Hydrobiologia

, Volume 58, Issue 1, pp 43–47

A comparison of methods of determining organic carbon in marine sediments, with suggestions for a standard method

  • Sheila C. Byers
  • Eric L. Mills
  • Patrick L. Stewart
Article

DOI: 10.1007/BF00018894

Cite this article as:
Byers, S.C., Mills, E.L. & Stewart, P.L. Hydrobiologia (1978) 58: 43. doi:10.1007/BF00018894
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Abstract

The yield of organic C or total organic matter from a standard carbonate-free marine sediment containing 23.04% N-acetyl glucosamine (10% organic C) was determined using 1) a CHN analyzer on untreated sediment, 2) CHN analysis of acidified and filtered sediment, 3) CHN analysis of acidified centrifuged sediment, 4) wet oxidation by the Walkley and Black method, and 5) loss on ignition at 475–500°C. 100% of the organic C added was recovered by CHN analysis of untreated sediment, but after treatment with acid (necessary to remove carbonates from most sediments) only 0.19% and 1.32% of the C added could be recovered. Wet oxidation yielded only 76.6% organic C. Loss on weight after combustion in a muffle furnace yielded 100% of the total organic matter. It is very difficult to avoid carbonate interference if simple techniques of analysis are used. For most work by marine ecologists organic carbon and nitrogen may be measured by a combination of CHN analysis and loss of weight on ignition of sediments freed of organic matter by precombustion below 500°C.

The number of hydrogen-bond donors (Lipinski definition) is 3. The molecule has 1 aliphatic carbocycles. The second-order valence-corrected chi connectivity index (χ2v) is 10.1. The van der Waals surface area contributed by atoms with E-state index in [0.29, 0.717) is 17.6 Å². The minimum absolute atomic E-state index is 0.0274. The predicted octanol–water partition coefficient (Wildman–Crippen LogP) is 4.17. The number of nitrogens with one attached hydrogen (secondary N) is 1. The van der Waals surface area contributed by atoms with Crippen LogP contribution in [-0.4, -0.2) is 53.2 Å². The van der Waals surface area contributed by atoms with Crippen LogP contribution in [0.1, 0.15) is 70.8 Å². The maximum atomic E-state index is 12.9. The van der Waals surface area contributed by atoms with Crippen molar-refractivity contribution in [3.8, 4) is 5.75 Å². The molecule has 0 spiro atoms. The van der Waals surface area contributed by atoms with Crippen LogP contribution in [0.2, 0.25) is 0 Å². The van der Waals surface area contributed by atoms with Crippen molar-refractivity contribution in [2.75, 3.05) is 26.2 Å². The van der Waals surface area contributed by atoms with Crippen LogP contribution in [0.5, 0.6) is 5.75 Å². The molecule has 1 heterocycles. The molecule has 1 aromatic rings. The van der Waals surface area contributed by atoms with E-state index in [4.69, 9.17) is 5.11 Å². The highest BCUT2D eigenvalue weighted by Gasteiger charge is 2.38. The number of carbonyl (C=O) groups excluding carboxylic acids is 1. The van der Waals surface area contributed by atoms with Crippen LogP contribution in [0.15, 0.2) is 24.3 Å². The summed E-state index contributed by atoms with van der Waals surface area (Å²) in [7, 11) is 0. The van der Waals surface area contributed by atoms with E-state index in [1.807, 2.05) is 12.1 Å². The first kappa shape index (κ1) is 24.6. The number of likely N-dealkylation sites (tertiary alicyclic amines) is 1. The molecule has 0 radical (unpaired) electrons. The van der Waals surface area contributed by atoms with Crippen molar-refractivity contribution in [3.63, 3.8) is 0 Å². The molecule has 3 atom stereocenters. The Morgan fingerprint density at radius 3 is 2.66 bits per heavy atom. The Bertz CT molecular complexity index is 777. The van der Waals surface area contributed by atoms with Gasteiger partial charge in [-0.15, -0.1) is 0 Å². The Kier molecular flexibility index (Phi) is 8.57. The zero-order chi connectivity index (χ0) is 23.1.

Keywords

Methods of determining organic carbon

Copyright information

© Dr. W. Junk b.v. Publishers 1978

Authors and Affiliations

  • Sheila C. Byers
    • 1
  • Eric L. Mills
    • 1
  • Patrick L. Stewart
    • 1
  1. 1.Department of OceanographyDalhousie University HalifaxNova ScotiaCanada